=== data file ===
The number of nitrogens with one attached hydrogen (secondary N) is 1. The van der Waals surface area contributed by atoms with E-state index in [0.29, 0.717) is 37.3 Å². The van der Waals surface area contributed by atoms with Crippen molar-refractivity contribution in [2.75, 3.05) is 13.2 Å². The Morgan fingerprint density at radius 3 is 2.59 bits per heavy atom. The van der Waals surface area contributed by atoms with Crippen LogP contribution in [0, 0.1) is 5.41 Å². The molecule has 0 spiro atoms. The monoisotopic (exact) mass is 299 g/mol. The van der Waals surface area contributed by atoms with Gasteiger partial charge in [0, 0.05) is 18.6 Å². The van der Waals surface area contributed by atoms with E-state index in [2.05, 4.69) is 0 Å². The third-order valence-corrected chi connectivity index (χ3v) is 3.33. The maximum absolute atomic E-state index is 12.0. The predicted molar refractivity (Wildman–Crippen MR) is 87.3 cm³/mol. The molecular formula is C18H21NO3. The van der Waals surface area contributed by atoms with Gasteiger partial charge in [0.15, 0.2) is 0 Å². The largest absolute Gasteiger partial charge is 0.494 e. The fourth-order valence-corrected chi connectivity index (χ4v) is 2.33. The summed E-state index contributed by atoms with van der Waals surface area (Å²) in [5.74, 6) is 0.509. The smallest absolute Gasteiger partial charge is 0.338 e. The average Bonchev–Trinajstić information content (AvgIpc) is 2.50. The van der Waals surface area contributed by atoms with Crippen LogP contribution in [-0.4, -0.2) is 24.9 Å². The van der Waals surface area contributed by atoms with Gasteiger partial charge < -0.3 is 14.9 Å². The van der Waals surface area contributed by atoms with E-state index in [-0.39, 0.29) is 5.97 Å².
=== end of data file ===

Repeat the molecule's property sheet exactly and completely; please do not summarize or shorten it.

The number of nitrogens with one attached hydrogen (secondary N) is 1. The van der Waals surface area contributed by atoms with E-state index in [0.29, 0.717) is 37.3 Å². The van der Waals surface area contributed by atoms with Crippen molar-refractivity contribution in [2.75, 3.05) is 13.2 Å². The Morgan fingerprint density at radius 3 is 2.59 bits per heavy atom. The van der Waals surface area contributed by atoms with Crippen LogP contribution in [0, 0.1) is 5.41 Å². The molecule has 0 spiro atoms. The monoisotopic (exact) mass is 299 g/mol. The van der Waals surface area contributed by atoms with Gasteiger partial charge in [0, 0.05) is 18.6 Å². The van der Waals surface area contributed by atoms with E-state index in [2.05, 4.69) is 0 Å². The third-order valence-corrected chi connectivity index (χ3v) is 3.33. The maximum absolute atomic E-state index is 12.0. The predicted molar refractivity (Wildman–Crippen MR) is 87.3 cm³/mol. The molecular formula is C18H21NO3. The van der Waals surface area contributed by atoms with Gasteiger partial charge in [0.15, 0.2) is 0 Å². The largest absolute Gasteiger partial charge is 0.494 e. The fourth-order valence-corrected chi connectivity index (χ4v) is 2.33. The summed E-state index contributed by atoms with van der Waals surface area (Å²) in [5.74, 6) is 0.509. The smallest absolute Gasteiger partial charge is 0.338 e. The average Bonchev–Trinajstić information content (AvgIpc) is 2.50. The van der Waals surface area contributed by atoms with Crippen LogP contribution in [-0.4, -0.2) is 24.9 Å². The van der Waals surface area contributed by atoms with Gasteiger partial charge < -0.3 is 14.9 Å². The van der Waals surface area contributed by atoms with E-state index in [-0.39, 0.29) is 5.97 Å².